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Women Retool One Aspect of Home Repair

April 19, 2002|From Washington Post

Two years ago, a clutch of professional women in Denver was invited to a home party where upscale kitchenware was being sold.

As they were leaving together, they grumbled that the last thing they needed was another copper pan or veggie steamer. "What we really need," Sue Wilson recalls saying, "are parties where we can buy great tools."

Today, Wilson and four pals are principals in an online company that sells hammers, screwdrivers, pruners and garden gloves designed especially for women, along with providing do-it-yourself advice, links to product sources and chat rooms where customers can network about unplugging drains and regluing chairs.

"We were all doing the repairs in our own houses, but the tools we were finding at retail didn't work for us," said Wilson, the chief executive of Tomboy Tools.

"Hardware stores think that in order to appeal to women, you just take a tool made for a man and make it pink," she said. "But we knew exactly what was needed: professional-grade hand tools that were lightweight but effective, durable, easy to store, designed to fit a woman's smaller hand and, above all, not pink."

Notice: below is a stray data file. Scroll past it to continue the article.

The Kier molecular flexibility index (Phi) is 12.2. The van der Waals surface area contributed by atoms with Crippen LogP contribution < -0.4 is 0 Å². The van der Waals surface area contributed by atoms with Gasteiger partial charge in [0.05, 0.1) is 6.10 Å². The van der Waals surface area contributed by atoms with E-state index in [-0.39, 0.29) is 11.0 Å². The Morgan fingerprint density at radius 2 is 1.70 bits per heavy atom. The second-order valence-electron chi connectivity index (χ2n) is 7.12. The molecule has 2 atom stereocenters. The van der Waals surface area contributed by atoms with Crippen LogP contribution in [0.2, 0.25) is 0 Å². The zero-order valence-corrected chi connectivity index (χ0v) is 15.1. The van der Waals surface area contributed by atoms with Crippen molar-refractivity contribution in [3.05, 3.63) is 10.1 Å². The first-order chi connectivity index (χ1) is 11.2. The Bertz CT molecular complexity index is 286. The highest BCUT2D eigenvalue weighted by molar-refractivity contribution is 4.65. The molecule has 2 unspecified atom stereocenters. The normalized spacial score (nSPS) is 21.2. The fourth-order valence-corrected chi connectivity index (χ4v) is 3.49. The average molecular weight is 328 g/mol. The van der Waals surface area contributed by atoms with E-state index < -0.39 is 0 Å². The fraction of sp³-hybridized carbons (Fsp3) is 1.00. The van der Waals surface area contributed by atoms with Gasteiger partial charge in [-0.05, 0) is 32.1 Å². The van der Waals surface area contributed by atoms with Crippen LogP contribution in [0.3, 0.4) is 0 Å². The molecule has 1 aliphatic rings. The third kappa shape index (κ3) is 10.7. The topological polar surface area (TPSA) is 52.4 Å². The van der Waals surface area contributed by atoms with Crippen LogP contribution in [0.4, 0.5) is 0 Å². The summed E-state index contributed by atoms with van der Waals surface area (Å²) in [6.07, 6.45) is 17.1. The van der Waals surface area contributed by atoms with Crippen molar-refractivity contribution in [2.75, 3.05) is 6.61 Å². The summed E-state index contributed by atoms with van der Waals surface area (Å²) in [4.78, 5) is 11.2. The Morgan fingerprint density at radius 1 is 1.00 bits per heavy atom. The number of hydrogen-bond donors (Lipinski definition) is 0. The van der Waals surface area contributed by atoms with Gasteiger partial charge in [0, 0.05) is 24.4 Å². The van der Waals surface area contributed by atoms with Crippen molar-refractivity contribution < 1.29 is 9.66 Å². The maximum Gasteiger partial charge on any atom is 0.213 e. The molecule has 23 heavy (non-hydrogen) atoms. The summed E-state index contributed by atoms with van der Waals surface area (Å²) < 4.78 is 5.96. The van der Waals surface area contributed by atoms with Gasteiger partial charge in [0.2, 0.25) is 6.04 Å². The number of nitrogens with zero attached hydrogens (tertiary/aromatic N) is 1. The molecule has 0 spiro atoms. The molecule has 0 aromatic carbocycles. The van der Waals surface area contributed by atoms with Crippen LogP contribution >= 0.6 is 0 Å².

Sales of home-improvement products are at an all-time high--$187.6 billion last year, according to the Home Improvement Research Institute--and women are a major part of that surge. "The idea wasn't just to put a tool in your hand," said Wilson. "Tool kits were a major component, but educating consumers was equally important. We say, 'Here it is,' tell you how to use it, and show you the steps to completing a project."

After searching the international market for products and designing the Web site, including links to home repair sites, Tomboy Tools was launched in February 2000.

Eleven months later, Tomboy went online and has been expanding since.

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